23.1f – The Sportive Lemurs

Loner lemurs. (Sahamalaza sportive lemur photo by R. Hilgartner)

At long last we have scrambled across the entire island nation of Madagascar, we have scoured its corners and learned about the lemurs, that remarkable, cooperative, sometimes strange, often endangered branch of the primate group. Only one family of lemurs remains unaccounted for — the sportive lemurs.

While most of the lemurs we’ve seen so far have been generally kind, sportive lemurs do not like members of their own species and gender. They are nocturnal lemurs, about a foot in length with a tail that goes on for another foot, and they live alone. Males and females have their own territory, and these may overlap, but no male is allowed to overlap his territory with another male, and similarly no female is allowed to overlap her territory with another female. If this happens, whoever was there first will get very angry, rather violent, and there will be a fight.

Like many lemurs, sportive lemurs stick to the trees when they can, but when drawn to the ground they move about in hops, more like a kangaroo than an indriid. Sportive lemurs are on the whole not as active as the other lemurs. They rest and conserve energy during the day, and when they come out at night, though they are very good climbers and jumpers, they keep their activity rate to a reasonable level and don’t make a fuss. A sportive lemur would much rather pass by unnoticed if it can.

Sometimes it’s hard to tell a sportive lemur apart from a woolly lemur, or even a large dwarf lemur. The trick is in the ears. Sportive lemurs tend to have big ears. If you see a lemur with big round ears sticking out from its head, you’ve probably got a sportive lemur situation on your hands. Let the poor fellow pass on into the night in peace.

There is something of a funny trend in recent animal discoveries, and the sportive lemurs give me a chance to touch on it. Once upon a time animals were named almost exclusively for their physical characteristics. If a lemur has white feet, it becomes the white-footed sportive lemur. If it has small teeth, it becomes the small-toothed sportive lemur. That sort of thing. Other times the animal is named for its location in a given area — if it’s found to the north of that type of animal’s range, perhaps it might be named the northern sportive lemur, for example. This is all relatively straightforward.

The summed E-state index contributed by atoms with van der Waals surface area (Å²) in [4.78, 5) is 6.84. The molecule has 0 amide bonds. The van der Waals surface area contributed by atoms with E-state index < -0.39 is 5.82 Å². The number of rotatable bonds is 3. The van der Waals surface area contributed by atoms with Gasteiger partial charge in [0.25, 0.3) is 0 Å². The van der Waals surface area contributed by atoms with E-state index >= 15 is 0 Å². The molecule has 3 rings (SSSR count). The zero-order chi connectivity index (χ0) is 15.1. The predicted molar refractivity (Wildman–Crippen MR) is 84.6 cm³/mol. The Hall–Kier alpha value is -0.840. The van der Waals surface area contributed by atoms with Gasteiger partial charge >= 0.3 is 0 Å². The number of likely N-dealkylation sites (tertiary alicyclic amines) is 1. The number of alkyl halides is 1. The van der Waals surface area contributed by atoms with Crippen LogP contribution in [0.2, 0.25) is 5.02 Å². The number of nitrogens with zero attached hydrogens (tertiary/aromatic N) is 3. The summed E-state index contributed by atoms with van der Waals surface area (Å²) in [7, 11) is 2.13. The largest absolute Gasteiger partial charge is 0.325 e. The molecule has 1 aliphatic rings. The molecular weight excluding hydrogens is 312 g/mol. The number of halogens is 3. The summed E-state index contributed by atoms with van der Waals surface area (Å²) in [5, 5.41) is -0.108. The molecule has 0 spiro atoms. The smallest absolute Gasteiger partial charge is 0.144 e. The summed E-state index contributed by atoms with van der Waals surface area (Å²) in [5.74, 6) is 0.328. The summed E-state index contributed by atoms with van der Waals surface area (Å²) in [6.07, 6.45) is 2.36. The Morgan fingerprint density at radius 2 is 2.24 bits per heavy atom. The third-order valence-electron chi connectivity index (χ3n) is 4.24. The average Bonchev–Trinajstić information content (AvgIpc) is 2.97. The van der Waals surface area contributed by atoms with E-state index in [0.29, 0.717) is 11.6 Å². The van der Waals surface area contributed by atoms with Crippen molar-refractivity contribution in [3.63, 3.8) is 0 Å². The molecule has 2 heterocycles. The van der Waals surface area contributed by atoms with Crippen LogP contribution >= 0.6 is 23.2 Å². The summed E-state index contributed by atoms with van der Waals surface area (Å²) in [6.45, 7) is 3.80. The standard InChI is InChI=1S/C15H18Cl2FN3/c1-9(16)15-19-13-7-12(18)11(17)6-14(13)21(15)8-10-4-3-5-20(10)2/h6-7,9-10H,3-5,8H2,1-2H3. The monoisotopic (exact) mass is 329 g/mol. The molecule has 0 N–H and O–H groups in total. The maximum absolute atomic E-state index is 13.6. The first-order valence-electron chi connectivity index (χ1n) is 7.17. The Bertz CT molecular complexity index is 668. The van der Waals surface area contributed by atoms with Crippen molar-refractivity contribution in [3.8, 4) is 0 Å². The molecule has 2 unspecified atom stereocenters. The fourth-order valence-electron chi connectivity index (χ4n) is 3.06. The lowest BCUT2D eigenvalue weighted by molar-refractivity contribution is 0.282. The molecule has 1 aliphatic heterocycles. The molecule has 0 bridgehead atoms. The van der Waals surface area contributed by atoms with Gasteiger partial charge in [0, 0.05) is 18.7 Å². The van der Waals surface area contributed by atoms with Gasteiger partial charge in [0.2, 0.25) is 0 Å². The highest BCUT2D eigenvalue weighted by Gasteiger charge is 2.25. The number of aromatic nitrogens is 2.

As you get away from the better-known animals in a group, particularly in a group with a lot of different species, you start to find animals that are named after a person, often the person who discovered it, but sometimes as an homage to someone who did a lot of work with that type of animal. At times this leads to a straightforward name — there is Hubbard’s Sportive Lemur, for example, or Scott’s Sportive Lemur, even Otto’s Sportive Lemur. Other times it leads to names that have a bit more flourish to them — for example, Flaurete’s Sportive Lemur, or Randrianasolo’s Sportive Lemur.

And sometimes, once in a great while, they name a lemur after something that doesn’t even sound like it should belong in the realm of animal names. When a research team discovered a new type of lemur after twelve years of work, they decided to name the lemur after their sponsor, the Association Europeenne pour l’Etude et la Conservation des Lemuriens (The European Association for the Study and Conservation of Lemurs). And thus, AEECL’s sportive lemur was born. You are supposed to pronounce each letter separately, like an acronym. And yes, that is the animal’s official name. I am certain that the AEECL has done fantastic work with lemurs and deserves every accolade they can receive; it’s only that my sense of aesthetics wishes they could have found a better-sounding name for their lemur.

“Wait, my scientific name is Lepilemur aeeclis? You guys have got to be kidding me.” (AEECL’s sportive lemur photo by U. Thalmann)